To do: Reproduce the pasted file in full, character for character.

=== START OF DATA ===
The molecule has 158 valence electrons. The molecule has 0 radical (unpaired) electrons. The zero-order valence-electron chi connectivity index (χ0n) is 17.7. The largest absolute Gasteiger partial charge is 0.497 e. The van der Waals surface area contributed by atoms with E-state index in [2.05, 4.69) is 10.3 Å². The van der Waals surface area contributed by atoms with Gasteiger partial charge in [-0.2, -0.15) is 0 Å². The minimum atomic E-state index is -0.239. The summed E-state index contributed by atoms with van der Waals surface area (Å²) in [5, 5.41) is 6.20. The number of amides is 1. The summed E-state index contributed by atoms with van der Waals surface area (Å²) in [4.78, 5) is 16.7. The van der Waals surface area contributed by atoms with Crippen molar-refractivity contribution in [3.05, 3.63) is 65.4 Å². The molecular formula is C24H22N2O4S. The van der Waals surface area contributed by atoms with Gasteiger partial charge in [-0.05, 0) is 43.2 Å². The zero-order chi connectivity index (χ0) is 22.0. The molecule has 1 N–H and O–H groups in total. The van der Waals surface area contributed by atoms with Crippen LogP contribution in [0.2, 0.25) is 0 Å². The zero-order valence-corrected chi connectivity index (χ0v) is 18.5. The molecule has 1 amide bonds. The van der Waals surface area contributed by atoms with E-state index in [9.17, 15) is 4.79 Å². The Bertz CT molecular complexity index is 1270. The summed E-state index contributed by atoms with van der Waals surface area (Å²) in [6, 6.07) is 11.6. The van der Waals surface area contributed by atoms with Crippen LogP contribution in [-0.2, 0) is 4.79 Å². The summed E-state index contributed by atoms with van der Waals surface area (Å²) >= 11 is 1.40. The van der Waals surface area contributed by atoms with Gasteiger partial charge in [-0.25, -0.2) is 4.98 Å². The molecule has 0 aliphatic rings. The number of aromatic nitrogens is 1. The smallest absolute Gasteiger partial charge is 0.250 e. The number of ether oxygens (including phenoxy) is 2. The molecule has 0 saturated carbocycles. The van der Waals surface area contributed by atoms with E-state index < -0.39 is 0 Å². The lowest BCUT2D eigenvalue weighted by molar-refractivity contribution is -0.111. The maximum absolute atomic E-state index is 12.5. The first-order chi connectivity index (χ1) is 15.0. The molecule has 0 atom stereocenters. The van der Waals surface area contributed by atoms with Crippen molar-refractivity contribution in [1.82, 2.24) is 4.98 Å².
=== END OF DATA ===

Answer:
The molecule has 158 valence electrons. The molecule has 0 radical (unpaired) electrons. The zero-order valence-electron chi connectivity index (χ0n) is 17.7. The largest absolute Gasteiger partial charge is 0.497 e. The van der Waals surface area contributed by atoms with E-state index in [2.05, 4.69) is 10.3 Å². The van der Waals surface area contributed by atoms with Gasteiger partial charge in [-0.2, -0.15) is 0 Å². The minimum atomic E-state index is -0.239. The summed E-state index contributed by atoms with van der Waals surface area (Å²) in [5, 5.41) is 6.20. The number of amides is 1. The summed E-state index contributed by atoms with van der Waals surface area (Å²) in [4.78, 5) is 16.7. The van der Waals surface area contributed by atoms with Crippen molar-refractivity contribution in [3.05, 3.63) is 65.4 Å². The molecular formula is C24H22N2O4S. The van der Waals surface area contributed by atoms with Gasteiger partial charge in [-0.05, 0) is 43.2 Å². The zero-order chi connectivity index (χ0) is 22.0. The molecule has 1 N–H and O–H groups in total. The van der Waals surface area contributed by atoms with Crippen LogP contribution in [0.2, 0.25) is 0 Å². The zero-order valence-corrected chi connectivity index (χ0v) is 18.5. The molecule has 1 amide bonds. The van der Waals surface area contributed by atoms with E-state index in [9.17, 15) is 4.79 Å². The Bertz CT molecular complexity index is 1270. The summed E-state index contributed by atoms with van der Waals surface area (Å²) in [6, 6.07) is 11.6. The van der Waals surface area contributed by atoms with Crippen LogP contribution in [-0.2, 0) is 4.79 Å². The summed E-state index contributed by atoms with van der Waals surface area (Å²) >= 11 is 1.40. The van der Waals surface area contributed by atoms with Gasteiger partial charge in [-0.25, -0.2) is 4.98 Å². The molecule has 0 aliphatic rings. The number of aromatic nitrogens is 1. The smallest absolute Gasteiger partial charge is 0.250 e. The number of ether oxygens (including phenoxy) is 2. The molecule has 0 saturated carbocycles. The van der Waals surface area contributed by atoms with E-state index < -0.39 is 0 Å². The lowest BCUT2D eigenvalue weighted by molar-refractivity contribution is -0.111. The maximum absolute atomic E-state index is 12.5. The first-order chi connectivity index (χ1) is 15.0. The molecule has 0 atom stereocenters. The van der Waals surface area contributed by atoms with Crippen molar-refractivity contribution in [1.82, 2.24) is 4.98 Å².